BEDFORD-STUYVESANT — As the first day of school brought jitters and excitement, some families in the neighborhood were gearing up for another first — a gifted and talented program in the district.
A pilot program kicked off at P.S. 26 in central Brooklyn on Thursday with a G&T class of 16 students, according to officials.
Councilman Robert Cornegy, speaking on behalf of the City Council’s Black, Latino and Asian Caucus, welcomed students to the Malcolm X Boulevard school with high fives.
“Today the Caucus continues its fight for education equity by congratulating the students in our newest gifted and talented classes for the 2016-2017 academic year, and calling on the Department of Education to strive toward socioeconomic parity by continuing to expand gifted and talented programming in high-need areas,” Cornegy said.
In addition to Bed-Stuy’s District 16, the model launched in three other school districts that were also without G&T in past years — in the South Bronx and Ocean Hill/Brownsville.
Instead of testing into the program, students were admitted on a variety of measures including attendance and demonstrated academic performance, officials said.
G&T was a welcome addition for community members and families in Bed-Stuy who spent several years asking the city to bring it to the neighborhood.
Still, some parents and officials had their reservations about the new model.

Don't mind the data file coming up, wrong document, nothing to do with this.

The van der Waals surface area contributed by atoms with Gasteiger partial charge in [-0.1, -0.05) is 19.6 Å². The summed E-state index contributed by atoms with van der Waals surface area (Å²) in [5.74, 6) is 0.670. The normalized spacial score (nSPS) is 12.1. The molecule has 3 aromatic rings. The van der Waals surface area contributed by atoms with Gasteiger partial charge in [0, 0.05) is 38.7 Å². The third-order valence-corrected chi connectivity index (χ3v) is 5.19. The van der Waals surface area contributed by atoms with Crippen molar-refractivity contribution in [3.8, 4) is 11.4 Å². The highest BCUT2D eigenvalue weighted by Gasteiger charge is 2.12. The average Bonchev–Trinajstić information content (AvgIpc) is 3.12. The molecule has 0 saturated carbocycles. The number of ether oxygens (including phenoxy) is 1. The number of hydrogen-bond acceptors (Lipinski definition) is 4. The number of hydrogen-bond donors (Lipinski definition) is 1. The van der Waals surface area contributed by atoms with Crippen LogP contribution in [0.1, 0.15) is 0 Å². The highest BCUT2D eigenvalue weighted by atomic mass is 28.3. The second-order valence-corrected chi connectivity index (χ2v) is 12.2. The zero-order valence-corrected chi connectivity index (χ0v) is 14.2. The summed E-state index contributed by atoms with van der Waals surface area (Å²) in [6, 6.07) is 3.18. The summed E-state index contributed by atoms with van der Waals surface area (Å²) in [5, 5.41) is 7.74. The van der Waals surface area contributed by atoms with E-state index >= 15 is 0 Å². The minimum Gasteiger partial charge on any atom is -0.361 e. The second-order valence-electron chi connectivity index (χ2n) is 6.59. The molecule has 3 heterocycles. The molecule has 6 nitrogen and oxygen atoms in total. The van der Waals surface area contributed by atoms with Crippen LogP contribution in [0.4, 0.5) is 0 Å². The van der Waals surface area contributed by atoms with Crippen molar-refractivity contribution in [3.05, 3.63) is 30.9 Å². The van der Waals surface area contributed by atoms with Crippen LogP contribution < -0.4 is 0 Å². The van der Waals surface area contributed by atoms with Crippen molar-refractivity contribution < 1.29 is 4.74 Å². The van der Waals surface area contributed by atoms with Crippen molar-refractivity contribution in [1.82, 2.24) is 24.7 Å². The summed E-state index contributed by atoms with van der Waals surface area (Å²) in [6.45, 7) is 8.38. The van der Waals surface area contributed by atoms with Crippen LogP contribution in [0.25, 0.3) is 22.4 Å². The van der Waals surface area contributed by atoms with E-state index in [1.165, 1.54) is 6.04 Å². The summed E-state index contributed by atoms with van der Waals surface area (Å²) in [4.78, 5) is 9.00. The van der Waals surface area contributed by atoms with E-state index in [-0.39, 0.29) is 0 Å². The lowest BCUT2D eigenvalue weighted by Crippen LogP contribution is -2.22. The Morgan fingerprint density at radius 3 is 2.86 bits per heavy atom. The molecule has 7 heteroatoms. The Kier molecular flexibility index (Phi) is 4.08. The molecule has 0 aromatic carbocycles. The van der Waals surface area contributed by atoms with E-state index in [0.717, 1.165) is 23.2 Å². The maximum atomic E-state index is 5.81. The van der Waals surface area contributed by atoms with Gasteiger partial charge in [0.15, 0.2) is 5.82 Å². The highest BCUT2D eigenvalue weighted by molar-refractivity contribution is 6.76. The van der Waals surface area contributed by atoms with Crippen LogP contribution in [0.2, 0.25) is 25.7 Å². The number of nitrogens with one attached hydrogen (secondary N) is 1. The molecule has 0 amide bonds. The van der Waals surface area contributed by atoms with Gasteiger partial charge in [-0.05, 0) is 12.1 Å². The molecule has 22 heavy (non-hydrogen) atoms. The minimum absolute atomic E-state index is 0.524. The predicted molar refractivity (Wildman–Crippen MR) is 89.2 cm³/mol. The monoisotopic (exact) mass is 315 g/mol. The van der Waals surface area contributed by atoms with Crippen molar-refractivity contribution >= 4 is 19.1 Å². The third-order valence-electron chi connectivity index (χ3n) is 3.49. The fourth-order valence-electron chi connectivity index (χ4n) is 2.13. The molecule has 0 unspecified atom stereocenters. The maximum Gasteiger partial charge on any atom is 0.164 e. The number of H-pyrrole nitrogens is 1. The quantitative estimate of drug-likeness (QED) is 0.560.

“It’s a huge deal, we fought for it,” said Barnabas Uba Shakur, a member of Community Educational for District 16, a group that advocated for the program.
Shakur transferred his 8-year-old son from the district’s high-performing Brighter Choice Community School to enroll him in the P.S. 26 program.
“He got in and we’re really taking a leap of faith because he did really well in his original school,” he said.
“This is the first year so we’re still attempting to figure out how it’s going to be beneficial… In my head, it’s still a trial program. I have to see some sincere results very soon.”
Cornegy said that he was “not thrilled with the implementation” of a third-grade start instead of kindergarten, but said that there were “merits” to the grade change, such as students having a better understanding of their surroundings and proper test prep.
“This is only the beginning,” he said.
“In some districts where you see that they have 8, 9 and 10 gifted and talented programs, what they’ve done is created a pipeline to create more of what they like, more of what they intend.
“And we’d like to change what our pipeline in this community has been, which is a pipeline to incarceration, and this is the first step in doing that.”
The Black, Latino and Asian Caucus’ goals are to increase minority participation in specialized high schools and gifted and talented programs across the city, Cornegy said, adding that they have partnered with community organizations such as the National Society for Black Engineers to provide students with other educational enrichment opportunities.